Founder and President, Prove Them Wrong
On Feb. 8, Nancy Shugart will scratch an item off her Bucket List as she gives her first TED Talk.
“I’ve always wanted to be part of it,” she said of the program she called, “riveting.”
Shugart spent 21 years as a teacher in the Austin public schools, but getting there is her own “riveting” tale.
It all began at the tender age of 8, when Shugart fell victim to blindness. Her ophthalmologist never told her family she was legally blind, and Shugart said the only medical intervention provided to her was a small magnifying glass to help her see the type in her text books.
“I just had this tiny magnifying glass,” she said, “… and there was no way I was going to use that in front of my classmates.”
Instead, she saved all of her classwork to do at home, and she grew more and more miserable.
“It would take me one hour to read one page,” she said. “I thought, ‘I can’t go on like this.’ At one point, I was not only going to drop out of high school, but out of life.
“Then things started to happen to turn me around,” Shugart said.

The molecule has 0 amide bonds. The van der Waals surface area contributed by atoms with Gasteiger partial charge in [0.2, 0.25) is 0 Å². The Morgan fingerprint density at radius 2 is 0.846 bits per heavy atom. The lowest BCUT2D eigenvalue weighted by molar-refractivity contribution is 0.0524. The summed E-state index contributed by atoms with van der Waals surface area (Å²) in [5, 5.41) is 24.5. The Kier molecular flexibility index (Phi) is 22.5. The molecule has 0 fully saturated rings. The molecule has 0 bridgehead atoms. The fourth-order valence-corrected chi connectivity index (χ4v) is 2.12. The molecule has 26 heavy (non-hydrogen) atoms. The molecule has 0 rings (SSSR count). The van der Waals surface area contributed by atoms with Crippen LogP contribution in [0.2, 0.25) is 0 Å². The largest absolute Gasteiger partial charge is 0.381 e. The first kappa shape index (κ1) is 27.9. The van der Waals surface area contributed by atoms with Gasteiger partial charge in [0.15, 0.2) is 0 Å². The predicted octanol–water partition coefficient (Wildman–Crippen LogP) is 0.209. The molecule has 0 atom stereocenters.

“The more I looked around, the more I listened, I noticed there were so many people who had encountered enormous obstacles and yet they had gone on to achieve incredible success,” she said.
That’s when she made her most important decision. “No one could be an expert on my life,” she said. “Since kindergarten, I had wanted to be a teacher and everyone but my parents said no, and I began to believe them.”
It’s a valuable lesson she wants to impart to those around her. “I want the people in the audience to know they have bold and creative ideas, and I want them to be committed to their bold ideas,” she said.
Shugart said she will tell her story and invite her audience “to walk with me, to see the obstacles I faced and to realize that no matter how difficult, quitting can never be an option.
“I want them to come in with their idea and leave with the determination that they will be the one to make it – to come in with bold ideas.”